When COVID-19 first arrived, analysts and forecasters scrambled to predict its impact on a variety of phenomena ranging from climate change to civil war. Organizations like ours speculated on how the disease might impact mass atrocities and efforts to prevent them and what it meant for displaced populations reeling from conflict. Now, nearly seven months since the World Health Organization declared COVID-19 a global pandemic, we are witnessing the beginnings of these effects.
To better understand how the pandemic is interacting with atrocity risks and ultimately to improve the response to these convergent issues, the US Holocaust Memorial Museum and Refugees International convened a group of civil society leaders and researchers to discuss how COVID-19 has impacted atrocity prevention efforts in Cameroon and South Sudan.
The situations in Cameroon and South Sudan differ significantly both in terms of the nature of mass atrocities and the impact of the pandemic. In Cameroon, state security forces and armed separatist groups fighting over the Anglophone region’s independence have committed atrocities against civilians. Boko Haram militants have attacked civilians in the Far North region, and government forces have committed widespread human rights abuses against civilians in their war on Boko Haram. Cameroon has the highest reported COVID-19 caseload in central Africa with more than 20,000 cases.
Meanwhile, in South Sudan’s civil war that began in 2013, government and rebel forces have both committed widespread atrocities against civilians, including extremely high levels of sexual violence. The east African country’s reported COVID-19 caseload is relatively small at just over 2,700 cases, though this is likely an undercount.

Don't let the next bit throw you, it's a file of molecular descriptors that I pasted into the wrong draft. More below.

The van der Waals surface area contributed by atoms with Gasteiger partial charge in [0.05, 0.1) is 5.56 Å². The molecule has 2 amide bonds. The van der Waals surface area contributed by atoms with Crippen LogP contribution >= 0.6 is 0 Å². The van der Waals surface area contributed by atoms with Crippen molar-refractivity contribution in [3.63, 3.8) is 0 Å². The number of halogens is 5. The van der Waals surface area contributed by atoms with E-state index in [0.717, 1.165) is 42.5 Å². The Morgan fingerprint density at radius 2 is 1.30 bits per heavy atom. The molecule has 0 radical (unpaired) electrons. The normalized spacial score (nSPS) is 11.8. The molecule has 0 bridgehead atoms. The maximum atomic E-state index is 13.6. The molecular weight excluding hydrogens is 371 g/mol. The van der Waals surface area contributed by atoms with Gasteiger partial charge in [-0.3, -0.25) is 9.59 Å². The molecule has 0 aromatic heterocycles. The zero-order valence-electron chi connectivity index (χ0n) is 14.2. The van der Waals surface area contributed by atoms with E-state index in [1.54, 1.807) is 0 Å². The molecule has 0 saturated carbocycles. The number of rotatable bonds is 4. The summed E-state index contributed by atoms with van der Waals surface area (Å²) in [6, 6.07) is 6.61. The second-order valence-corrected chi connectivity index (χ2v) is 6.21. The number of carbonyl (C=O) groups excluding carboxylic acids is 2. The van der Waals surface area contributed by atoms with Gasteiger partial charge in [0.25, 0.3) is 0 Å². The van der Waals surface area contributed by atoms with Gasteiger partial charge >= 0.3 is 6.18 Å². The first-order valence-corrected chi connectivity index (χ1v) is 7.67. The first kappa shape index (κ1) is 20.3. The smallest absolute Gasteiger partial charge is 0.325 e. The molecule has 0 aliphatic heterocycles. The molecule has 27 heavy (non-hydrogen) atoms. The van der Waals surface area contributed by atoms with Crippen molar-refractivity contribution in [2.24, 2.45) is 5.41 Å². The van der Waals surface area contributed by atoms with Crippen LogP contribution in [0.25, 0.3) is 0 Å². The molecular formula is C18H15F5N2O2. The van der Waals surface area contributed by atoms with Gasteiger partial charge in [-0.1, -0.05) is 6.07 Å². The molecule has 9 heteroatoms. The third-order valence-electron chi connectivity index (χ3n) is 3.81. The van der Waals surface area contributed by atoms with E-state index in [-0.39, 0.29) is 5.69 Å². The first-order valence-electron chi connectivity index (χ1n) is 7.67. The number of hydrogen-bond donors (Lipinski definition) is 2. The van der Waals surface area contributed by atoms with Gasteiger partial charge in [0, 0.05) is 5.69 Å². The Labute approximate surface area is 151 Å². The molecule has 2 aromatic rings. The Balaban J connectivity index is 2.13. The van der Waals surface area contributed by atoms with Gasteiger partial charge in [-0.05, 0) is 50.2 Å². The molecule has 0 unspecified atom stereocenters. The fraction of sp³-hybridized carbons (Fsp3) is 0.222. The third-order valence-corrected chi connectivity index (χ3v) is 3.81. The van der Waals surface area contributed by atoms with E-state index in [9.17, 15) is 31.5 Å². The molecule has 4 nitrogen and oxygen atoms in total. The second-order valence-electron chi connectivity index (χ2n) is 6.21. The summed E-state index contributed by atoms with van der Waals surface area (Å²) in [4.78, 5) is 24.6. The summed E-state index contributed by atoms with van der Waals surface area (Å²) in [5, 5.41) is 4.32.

But some key trends across both countries offer insights:
COVID-19’s effects on mass atrocities vary. The pandemic seems to exacerbate violent dynamics in Cameroon, while having little apparent effect on violence in South Sudan.
It is difficult to isolate the impacts of COVID-19 on mass atrocities. In Cameroon, COVID-19 has intensified the ongoing Anglophone crisis. The pandemic has distracted the international community, drawing attention away from the conflict. Armed groups and the military have taken advantage of the situation and sought to ramp up their attacks on civilians. Moreover, the behavior of the government and armed separatist groups have undercut efforts to contain and mitigate the spread of the virus.
For example, separatist groups have attacked civilians for wearing face masks. Furthermore, when separatists have been willing to help civilians in the face of the pandemic, the government has labeled those civilians receiving such aid as supporting separatists. By the same token, the separatists tend to treat those civilians who benefit from government pandemic assistance as the enemy.
Many Cameroonians confined to their homes are spreading more online hate speech, which is often used to incite violence against civilians. Travel restrictions have prevented those especially at risk of attacks or persecution, such as human rights defenders, from fleeing the country.
In South Sudan, COVID-19 has left several mass atrocity risk factors relatively unchanged. The consolidation of power at the center--which fuels the conflict and accompanying mass atrocities--is proceeding unaffected by the pandemic, and local-level conflict remains a persistent problem. While some COVID-related dynamics--such as reduction of outside observers--might increase atrocity risks, the direct effects have not been as apparent as in Cameroon.
Governments may use COVID-19 to excuse delays in peace processes and political reforms.